Hundreds of vendors from Phnom Penh’s Olympic Market protested Monday outside the National Assembly, calling on lawmakers to intervene with district and commune authorities who are trying to move them off the streets.
More than 200 protesters were on hand, demanding that members of the Assembly pressure district and commune officials to allow the vendors to continue selling on the road and sidewalks of streets 310, 193 and 199, where they have been selling since 1991, rather than a location about 300 meters away.
“We have to protest for our stomachs and our lives,” vendor representative Mey Kimseak said at the rally. “We need a place on the sidewalks or on the ground floor of Olympic Market,” she said.
In a letter dated Feb 16 and signed by Tuol Svay Prey I commune chief Ly Pou, the vendors were ordered to clear the streets and walkways by Feb 22 and in-stead sell in a new area near Tuol Sleng primary school.
Ly Pou could not be reached for comment. Reached by telephone Monday, Chamkar Mon District Governor Lou Yuy said about 800 vendors were ordered off the streets in a bid to make the area safer and cleaner.
“We want to help them, and keep our city clean. They should not blame us, because we are trying to help them,” he said, adding that many of the vendors are willing to move to the new location.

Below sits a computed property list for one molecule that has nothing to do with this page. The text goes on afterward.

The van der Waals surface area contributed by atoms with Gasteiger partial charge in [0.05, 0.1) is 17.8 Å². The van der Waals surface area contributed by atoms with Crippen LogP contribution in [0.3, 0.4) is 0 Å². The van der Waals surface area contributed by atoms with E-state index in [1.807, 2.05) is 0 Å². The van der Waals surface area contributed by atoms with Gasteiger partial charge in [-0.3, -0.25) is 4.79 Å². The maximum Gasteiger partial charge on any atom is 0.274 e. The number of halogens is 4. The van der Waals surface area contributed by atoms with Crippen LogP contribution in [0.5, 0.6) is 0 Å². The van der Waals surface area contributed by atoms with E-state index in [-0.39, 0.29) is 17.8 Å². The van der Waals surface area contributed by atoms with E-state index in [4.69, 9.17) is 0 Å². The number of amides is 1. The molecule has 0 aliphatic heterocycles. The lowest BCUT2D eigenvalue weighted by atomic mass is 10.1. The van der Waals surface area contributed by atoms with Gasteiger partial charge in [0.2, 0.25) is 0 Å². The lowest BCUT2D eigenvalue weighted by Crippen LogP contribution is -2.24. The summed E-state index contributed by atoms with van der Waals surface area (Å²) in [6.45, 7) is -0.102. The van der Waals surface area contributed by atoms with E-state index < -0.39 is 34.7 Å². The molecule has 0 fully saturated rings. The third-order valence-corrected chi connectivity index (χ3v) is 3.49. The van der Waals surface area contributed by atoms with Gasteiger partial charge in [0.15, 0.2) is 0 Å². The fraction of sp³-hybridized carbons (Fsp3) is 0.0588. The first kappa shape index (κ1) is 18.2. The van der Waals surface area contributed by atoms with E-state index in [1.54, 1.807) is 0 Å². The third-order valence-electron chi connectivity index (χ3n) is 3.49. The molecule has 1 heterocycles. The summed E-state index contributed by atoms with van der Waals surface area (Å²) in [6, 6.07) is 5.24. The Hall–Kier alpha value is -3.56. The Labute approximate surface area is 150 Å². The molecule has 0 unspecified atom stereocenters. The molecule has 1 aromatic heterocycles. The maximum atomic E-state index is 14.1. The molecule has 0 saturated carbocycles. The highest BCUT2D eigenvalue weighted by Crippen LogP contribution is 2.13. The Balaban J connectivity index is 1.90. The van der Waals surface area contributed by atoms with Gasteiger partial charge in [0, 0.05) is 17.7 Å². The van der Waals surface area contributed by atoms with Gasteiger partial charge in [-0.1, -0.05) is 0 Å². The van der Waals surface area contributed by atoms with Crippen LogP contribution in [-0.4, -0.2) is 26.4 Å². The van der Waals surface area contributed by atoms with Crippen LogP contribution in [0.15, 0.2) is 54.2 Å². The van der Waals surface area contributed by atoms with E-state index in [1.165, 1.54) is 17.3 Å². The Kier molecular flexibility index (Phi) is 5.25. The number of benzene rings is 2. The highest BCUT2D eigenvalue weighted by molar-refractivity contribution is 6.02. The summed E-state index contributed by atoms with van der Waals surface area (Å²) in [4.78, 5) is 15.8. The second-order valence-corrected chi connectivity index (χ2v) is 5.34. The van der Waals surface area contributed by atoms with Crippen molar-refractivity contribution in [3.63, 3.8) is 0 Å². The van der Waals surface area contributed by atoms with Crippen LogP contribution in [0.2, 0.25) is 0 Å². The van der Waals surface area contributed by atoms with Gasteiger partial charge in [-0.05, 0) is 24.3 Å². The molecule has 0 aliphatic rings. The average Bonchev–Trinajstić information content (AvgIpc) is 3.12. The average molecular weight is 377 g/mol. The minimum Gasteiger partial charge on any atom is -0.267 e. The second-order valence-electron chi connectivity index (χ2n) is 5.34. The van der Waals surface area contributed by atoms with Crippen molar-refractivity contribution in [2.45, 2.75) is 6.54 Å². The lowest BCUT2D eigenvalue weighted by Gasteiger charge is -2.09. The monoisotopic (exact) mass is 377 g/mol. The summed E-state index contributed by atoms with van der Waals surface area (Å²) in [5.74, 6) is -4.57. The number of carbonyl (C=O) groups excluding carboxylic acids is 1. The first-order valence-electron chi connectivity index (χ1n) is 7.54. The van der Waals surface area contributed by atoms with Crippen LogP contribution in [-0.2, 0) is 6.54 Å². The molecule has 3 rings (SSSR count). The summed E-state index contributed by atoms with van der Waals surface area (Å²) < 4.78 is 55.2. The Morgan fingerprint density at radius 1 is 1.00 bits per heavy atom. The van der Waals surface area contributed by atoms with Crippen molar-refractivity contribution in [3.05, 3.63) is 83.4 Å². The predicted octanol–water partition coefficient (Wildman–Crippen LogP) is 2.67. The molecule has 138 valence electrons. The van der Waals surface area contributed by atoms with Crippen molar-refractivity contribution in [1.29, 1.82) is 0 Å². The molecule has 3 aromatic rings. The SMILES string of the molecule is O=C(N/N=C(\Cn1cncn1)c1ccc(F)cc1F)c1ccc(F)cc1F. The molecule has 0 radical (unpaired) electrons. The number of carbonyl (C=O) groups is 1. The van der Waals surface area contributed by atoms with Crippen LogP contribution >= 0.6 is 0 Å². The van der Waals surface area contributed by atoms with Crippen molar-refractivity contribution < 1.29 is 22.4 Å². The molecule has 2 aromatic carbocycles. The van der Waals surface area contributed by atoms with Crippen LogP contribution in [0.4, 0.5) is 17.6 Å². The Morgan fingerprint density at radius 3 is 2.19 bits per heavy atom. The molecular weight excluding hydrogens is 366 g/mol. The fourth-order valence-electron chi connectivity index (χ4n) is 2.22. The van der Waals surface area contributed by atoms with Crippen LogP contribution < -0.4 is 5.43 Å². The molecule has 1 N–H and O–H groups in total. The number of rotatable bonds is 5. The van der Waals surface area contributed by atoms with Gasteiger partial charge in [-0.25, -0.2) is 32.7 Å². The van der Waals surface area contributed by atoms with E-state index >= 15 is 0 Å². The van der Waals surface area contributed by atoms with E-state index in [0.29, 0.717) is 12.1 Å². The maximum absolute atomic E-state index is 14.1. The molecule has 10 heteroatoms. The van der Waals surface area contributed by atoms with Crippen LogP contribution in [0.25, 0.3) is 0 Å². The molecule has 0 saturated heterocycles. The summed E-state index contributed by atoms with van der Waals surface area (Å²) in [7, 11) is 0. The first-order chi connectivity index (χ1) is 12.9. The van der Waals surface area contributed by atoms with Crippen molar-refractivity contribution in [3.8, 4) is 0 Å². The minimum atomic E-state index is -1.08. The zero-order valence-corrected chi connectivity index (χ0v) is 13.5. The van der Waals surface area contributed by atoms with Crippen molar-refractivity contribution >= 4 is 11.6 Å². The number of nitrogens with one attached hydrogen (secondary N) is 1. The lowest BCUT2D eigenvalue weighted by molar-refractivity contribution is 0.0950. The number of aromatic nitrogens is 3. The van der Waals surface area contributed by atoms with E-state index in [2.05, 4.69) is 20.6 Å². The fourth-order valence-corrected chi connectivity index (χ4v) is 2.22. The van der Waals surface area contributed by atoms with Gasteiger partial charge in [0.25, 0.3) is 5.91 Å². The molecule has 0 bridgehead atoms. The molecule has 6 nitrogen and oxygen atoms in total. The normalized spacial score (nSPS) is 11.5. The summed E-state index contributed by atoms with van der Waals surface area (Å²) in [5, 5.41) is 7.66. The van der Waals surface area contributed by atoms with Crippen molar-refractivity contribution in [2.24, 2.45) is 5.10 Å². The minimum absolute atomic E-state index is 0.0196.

Mey Kimseak, however, claimed that 416 vendors are fighting the relocation.
Chum Sok Heng, who said he has been selling fish outside Olym-pic Market for seven years, said that the new location is not good for business.
“The new place is far from the crowd and it smells bad,” he said, adding that he earns between $2.50 and $5.00 each day in his current location.
Chamkar Mon district police chief Uch Sokhon said the vendors were told two or three months ago that they would have to move, and that they should not use the streets to sell products.
“We implement the move now because we have a new place for them,” Uch Sokhon said Monday.